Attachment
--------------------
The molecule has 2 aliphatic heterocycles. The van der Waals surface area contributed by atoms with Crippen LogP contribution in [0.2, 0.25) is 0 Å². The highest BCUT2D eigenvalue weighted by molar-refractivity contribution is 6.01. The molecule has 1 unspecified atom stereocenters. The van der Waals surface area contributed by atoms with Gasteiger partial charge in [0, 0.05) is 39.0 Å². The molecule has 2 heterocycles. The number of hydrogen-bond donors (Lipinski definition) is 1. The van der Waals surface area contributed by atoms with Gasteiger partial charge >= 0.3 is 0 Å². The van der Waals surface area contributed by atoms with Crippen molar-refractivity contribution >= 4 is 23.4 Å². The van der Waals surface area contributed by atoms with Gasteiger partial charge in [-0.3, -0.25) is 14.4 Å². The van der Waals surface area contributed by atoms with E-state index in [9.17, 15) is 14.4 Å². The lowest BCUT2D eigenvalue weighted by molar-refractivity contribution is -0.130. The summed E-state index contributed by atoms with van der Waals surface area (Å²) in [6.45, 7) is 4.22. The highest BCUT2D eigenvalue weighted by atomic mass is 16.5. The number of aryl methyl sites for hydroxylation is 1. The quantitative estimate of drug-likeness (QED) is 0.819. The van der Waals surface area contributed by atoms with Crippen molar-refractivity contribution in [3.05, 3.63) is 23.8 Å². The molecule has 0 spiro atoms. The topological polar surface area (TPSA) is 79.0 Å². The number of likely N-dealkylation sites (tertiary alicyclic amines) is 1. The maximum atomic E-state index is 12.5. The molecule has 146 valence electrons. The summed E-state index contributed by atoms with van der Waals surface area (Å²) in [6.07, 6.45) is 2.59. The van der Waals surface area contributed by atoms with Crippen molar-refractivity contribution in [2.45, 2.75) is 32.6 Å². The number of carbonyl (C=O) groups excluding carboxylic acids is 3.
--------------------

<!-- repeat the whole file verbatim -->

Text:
The molecule has 2 aliphatic heterocycles. The van der Waals surface area contributed by atoms with Crippen LogP contribution in [0.2, 0.25) is 0 Å². The highest BCUT2D eigenvalue weighted by molar-refractivity contribution is 6.01. The molecule has 1 unspecified atom stereocenters. The van der Waals surface area contributed by atoms with Gasteiger partial charge in [0, 0.05) is 39.0 Å². The molecule has 2 heterocycles. The number of hydrogen-bond donors (Lipinski definition) is 1. The van der Waals surface area contributed by atoms with Gasteiger partial charge >= 0.3 is 0 Å². The van der Waals surface area contributed by atoms with Crippen molar-refractivity contribution >= 4 is 23.4 Å². The van der Waals surface area contributed by atoms with Gasteiger partial charge in [-0.3, -0.25) is 14.4 Å². The van der Waals surface area contributed by atoms with E-state index in [9.17, 15) is 14.4 Å². The lowest BCUT2D eigenvalue weighted by molar-refractivity contribution is -0.130. The summed E-state index contributed by atoms with van der Waals surface area (Å²) in [6.45, 7) is 4.22. The highest BCUT2D eigenvalue weighted by atomic mass is 16.5. The number of aryl methyl sites for hydroxylation is 1. The quantitative estimate of drug-likeness (QED) is 0.819. The van der Waals surface area contributed by atoms with Crippen molar-refractivity contribution in [3.05, 3.63) is 23.8 Å². The molecule has 0 spiro atoms. The topological polar surface area (TPSA) is 79.0 Å². The number of likely N-dealkylation sites (tertiary alicyclic amines) is 1. The maximum atomic E-state index is 12.5. The molecule has 146 valence electrons. The summed E-state index contributed by atoms with van der Waals surface area (Å²) in [6.07, 6.45) is 2.59. The van der Waals surface area contributed by atoms with Crippen molar-refractivity contribution in [2.45, 2.75) is 32.6 Å². The number of carbonyl (C=O) groups excluding carboxylic acids is 3.